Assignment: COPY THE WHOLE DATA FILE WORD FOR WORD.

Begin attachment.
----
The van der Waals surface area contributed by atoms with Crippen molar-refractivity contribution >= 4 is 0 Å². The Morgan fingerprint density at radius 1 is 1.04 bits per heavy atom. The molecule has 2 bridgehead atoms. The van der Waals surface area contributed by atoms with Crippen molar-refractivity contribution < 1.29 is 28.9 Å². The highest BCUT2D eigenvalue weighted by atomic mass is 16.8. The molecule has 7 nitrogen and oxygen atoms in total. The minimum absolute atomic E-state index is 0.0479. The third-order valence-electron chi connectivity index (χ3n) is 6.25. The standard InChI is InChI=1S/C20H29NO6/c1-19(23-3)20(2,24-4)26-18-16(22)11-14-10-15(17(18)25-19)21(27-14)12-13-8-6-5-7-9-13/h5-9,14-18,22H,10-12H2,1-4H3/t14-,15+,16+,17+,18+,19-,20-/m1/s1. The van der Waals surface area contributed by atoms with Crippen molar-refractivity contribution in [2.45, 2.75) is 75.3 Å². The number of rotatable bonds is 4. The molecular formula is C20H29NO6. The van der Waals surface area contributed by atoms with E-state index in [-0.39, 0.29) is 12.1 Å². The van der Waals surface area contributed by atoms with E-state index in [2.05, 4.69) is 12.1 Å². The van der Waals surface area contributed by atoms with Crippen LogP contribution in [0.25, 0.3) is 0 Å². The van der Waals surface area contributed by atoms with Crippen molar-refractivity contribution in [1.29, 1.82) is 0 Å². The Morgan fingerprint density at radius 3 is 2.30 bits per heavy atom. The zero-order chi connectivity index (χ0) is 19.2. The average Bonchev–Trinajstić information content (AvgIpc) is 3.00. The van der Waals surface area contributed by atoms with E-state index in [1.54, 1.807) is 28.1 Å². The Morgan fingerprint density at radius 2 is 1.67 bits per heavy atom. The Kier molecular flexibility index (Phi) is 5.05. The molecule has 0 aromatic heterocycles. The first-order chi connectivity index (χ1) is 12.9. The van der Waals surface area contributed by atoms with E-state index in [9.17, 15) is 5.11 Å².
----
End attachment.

The van der Waals surface area contributed by atoms with Crippen molar-refractivity contribution >= 4 is 0 Å². The Morgan fingerprint density at radius 1 is 1.04 bits per heavy atom. The molecule has 2 bridgehead atoms. The van der Waals surface area contributed by atoms with Crippen molar-refractivity contribution < 1.29 is 28.9 Å². The highest BCUT2D eigenvalue weighted by atomic mass is 16.8. The molecule has 7 nitrogen and oxygen atoms in total. The minimum absolute atomic E-state index is 0.0479. The third-order valence-electron chi connectivity index (χ3n) is 6.25. The standard InChI is InChI=1S/C20H29NO6/c1-19(23-3)20(2,24-4)26-18-16(22)11-14-10-15(17(18)25-19)21(27-14)12-13-8-6-5-7-9-13/h5-9,14-18,22H,10-12H2,1-4H3/t14-,15+,16+,17+,18+,19-,20-/m1/s1. The van der Waals surface area contributed by atoms with Crippen molar-refractivity contribution in [2.45, 2.75) is 75.3 Å². The number of rotatable bonds is 4. The molecular formula is C20H29NO6. The van der Waals surface area contributed by atoms with E-state index in [-0.39, 0.29) is 12.1 Å². The van der Waals surface area contributed by atoms with E-state index in [2.05, 4.69) is 12.1 Å². The van der Waals surface area contributed by atoms with Crippen LogP contribution in [0.25, 0.3) is 0 Å². The van der Waals surface area contributed by atoms with Crippen molar-refractivity contribution in [1.29, 1.82) is 0 Å². The Morgan fingerprint density at radius 3 is 2.30 bits per heavy atom. The zero-order chi connectivity index (χ0) is 19.2. The average Bonchev–Trinajstić information content (AvgIpc) is 3.00. The van der Waals surface area contributed by atoms with E-state index in [1.54, 1.807) is 28.1 Å². The Morgan fingerprint density at radius 2 is 1.67 bits per heavy atom. The Kier molecular flexibility index (Phi) is 5.05. The molecule has 0 aromatic heterocycles. The first-order chi connectivity index (χ1) is 12.9. The van der Waals surface area contributed by atoms with E-state index in [9.17, 15) is 5.11 Å².